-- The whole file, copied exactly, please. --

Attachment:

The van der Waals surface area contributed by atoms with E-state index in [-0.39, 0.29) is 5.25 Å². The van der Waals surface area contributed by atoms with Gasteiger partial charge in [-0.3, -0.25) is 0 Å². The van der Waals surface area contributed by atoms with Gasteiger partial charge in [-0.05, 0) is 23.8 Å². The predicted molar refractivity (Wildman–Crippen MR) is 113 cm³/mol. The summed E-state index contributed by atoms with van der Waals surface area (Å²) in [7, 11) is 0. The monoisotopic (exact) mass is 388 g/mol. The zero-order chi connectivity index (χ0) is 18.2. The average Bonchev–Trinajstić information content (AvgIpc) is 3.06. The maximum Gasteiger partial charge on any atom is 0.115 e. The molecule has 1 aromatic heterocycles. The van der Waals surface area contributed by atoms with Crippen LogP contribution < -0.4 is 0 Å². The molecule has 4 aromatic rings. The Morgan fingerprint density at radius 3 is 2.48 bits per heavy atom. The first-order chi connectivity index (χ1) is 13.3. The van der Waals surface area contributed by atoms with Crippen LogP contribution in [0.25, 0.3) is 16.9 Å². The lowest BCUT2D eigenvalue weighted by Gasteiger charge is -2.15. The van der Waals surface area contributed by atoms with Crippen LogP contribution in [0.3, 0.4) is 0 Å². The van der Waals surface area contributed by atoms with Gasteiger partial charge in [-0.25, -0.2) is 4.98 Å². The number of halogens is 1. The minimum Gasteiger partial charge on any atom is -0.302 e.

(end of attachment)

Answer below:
The van der Waals surface area contributed by atoms with E-state index in [-0.39, 0.29) is 5.25 Å². The van der Waals surface area contributed by atoms with Gasteiger partial charge in [-0.3, -0.25) is 0 Å². The van der Waals surface area contributed by atoms with Gasteiger partial charge in [-0.05, 0) is 23.8 Å². The predicted molar refractivity (Wildman–Crippen MR) is 113 cm³/mol. The summed E-state index contributed by atoms with van der Waals surface area (Å²) in [7, 11) is 0. The monoisotopic (exact) mass is 388 g/mol. The zero-order chi connectivity index (χ0) is 18.2. The average Bonchev–Trinajstić information content (AvgIpc) is 3.06. The maximum Gasteiger partial charge on any atom is 0.115 e. The molecule has 1 aromatic heterocycles. The van der Waals surface area contributed by atoms with Crippen LogP contribution < -0.4 is 0 Å². The molecule has 4 aromatic rings. The Morgan fingerprint density at radius 3 is 2.48 bits per heavy atom. The first-order chi connectivity index (χ1) is 13.3. The van der Waals surface area contributed by atoms with Crippen LogP contribution in [0.25, 0.3) is 16.9 Å². The lowest BCUT2D eigenvalue weighted by Gasteiger charge is -2.15. The van der Waals surface area contributed by atoms with Crippen LogP contribution in [0.3, 0.4) is 0 Å². The van der Waals surface area contributed by atoms with Gasteiger partial charge in [-0.25, -0.2) is 4.98 Å². The number of halogens is 1. The minimum Gasteiger partial charge on any atom is -0.302 e.